Amnesty charges Syria with global intimidation
Syrian embassy personnel accused of using violence and intimidation to silence anti-Bashar protesters
THE SYRIAN government has been accused of using diplomats and officials at its embassies worldwide to wage a "systematic" campaign of violence and intimidation against Syrians living abroad who openly criticise the regime of President Bashar al–Assad.
More than 30 cases in eight countries have been documented in a new report by Amnesty International which looks at the harassment of expatriate Syrian protesters and the targeting of their families back in Syria.
Amnesty's Neil Sammonds, who compiled the report, said that many cases went unreported and that this was just the "tip of the iceberg".
Here are just three of the cases unearthed by Sammonds:
• Malek Jandali, a 38-year-old Syrian composer and pianist living in the United States, performed at a pro-reform demonstration outside the White House on July 23. Four days later, military intelligence agents forced their way into his parents’ house in Homs, Syria, and attacked them. "Several of my mum's teeth were broken, there was blood on her clothes, the bed and the wall," Jandali told Amnesty. "They beat my dad too.” Jandali said the agents told his father: “This is what happens when your son mocks the government.”
• Rabee al Hayek, a 35-year-old engineer living in France, was one of a group of pro-reform protesters who were attacked by a gang of men and women carrying pro-Bashar al-Assad flags in Paris on August 26. When police arrived, the protesters were told that two of the aggressors held diplomatic passports and could not be prosecuted. A couple of hours later, some of the demonstrators were attacked again with baseball bats by the same group of people. The French government later denied the attackers were diplomats, but Amnesty's Sammonds told The First Post that he had heard from "very, very good sources that that is not the case. I suspect that a message has been sent privately to the embassy to say that that shouldn't have happened."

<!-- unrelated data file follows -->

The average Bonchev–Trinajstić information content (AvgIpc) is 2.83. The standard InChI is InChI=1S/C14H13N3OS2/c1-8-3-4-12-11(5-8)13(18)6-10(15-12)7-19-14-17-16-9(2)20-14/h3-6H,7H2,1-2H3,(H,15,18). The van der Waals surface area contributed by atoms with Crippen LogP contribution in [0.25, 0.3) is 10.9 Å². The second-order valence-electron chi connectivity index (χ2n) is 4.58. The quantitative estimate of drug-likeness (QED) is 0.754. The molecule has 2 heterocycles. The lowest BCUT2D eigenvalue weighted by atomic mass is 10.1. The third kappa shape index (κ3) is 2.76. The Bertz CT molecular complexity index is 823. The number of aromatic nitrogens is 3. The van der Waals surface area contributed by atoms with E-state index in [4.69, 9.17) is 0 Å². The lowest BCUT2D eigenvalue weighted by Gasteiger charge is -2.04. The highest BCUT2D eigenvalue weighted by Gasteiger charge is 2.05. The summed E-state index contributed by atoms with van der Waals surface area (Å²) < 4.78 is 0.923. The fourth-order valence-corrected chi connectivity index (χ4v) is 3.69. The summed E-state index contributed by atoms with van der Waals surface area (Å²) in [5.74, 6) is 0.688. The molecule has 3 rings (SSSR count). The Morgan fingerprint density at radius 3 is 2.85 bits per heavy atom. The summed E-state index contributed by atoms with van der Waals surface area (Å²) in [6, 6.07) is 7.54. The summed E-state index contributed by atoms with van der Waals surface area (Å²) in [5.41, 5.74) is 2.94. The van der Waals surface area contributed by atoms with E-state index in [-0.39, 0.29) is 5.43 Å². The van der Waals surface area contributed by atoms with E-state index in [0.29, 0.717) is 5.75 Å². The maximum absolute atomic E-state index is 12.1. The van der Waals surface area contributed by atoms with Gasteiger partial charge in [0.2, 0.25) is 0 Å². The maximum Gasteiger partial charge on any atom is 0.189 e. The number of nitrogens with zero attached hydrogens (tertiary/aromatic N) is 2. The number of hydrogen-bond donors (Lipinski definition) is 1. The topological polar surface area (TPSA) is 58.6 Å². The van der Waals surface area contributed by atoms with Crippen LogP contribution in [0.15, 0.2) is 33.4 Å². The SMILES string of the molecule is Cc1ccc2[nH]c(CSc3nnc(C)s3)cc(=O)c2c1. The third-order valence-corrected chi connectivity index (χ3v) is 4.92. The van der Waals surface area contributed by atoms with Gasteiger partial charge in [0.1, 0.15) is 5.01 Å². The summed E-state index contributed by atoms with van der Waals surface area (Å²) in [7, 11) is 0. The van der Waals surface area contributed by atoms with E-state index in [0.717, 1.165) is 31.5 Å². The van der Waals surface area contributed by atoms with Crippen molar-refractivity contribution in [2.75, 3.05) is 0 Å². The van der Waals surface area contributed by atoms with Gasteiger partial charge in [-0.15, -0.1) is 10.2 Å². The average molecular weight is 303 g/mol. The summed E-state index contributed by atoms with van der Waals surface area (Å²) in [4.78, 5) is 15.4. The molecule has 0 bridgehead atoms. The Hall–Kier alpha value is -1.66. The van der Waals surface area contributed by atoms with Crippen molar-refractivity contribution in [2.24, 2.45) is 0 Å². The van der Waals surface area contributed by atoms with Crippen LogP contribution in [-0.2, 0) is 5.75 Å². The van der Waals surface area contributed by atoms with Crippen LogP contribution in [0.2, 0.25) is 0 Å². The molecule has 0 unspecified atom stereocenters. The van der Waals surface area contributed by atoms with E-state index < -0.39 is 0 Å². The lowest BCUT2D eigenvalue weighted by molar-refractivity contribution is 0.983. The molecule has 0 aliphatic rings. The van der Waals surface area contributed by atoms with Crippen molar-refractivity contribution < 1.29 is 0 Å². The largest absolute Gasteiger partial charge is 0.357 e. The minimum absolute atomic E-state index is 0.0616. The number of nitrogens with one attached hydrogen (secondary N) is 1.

• Iman al-Baghdady and her husband had been in Sweden for a year when they began video-blogging and using social media to raise awareness of the situation back home in Syria. On May 27 al-Baghdady received a letter in Arabic saying: "Keep quiet or neither you, nor your family in Syria is safe". It used Iman's maiden name, which she says only the embassy could have known. Shortly afterwards, she said her brother in Damascus was "arrested and tortured. They broke both his hands. They then forced him to sign a document where he promised that my family would repudiate me." When she later spoke about Syria on a Swedish radio station, a new letter arrived saying: "We recognise your voice and we know who you are".
Sammonds said that the cross-over between Syrian embassy personnel and the Syrian intelligence services, the mukhabaraat, is a "grey-area", but that he guesses that "most embassy workers would have a strong connection with them".
In the US, cases of intimidation have dramatically slowed after the Syrian ambassador was summoned twice to be told it was unacceptable. In other countries, however, including the UK, such tactics have continued largely unchecked.
An editorial in The Times today points out that despite the Foreign and Commonwealth Office urging people to report instances of intimidation, their complaints "appear to have been stalled or ignored". Further, it names vice-consul Mohammad Samouri as Syria’s chief intelligence representative in the UK, adding that "No nation should be allowed to stuff its embassy with thugs disguised as diplomats". ·
Comments are now closed on this article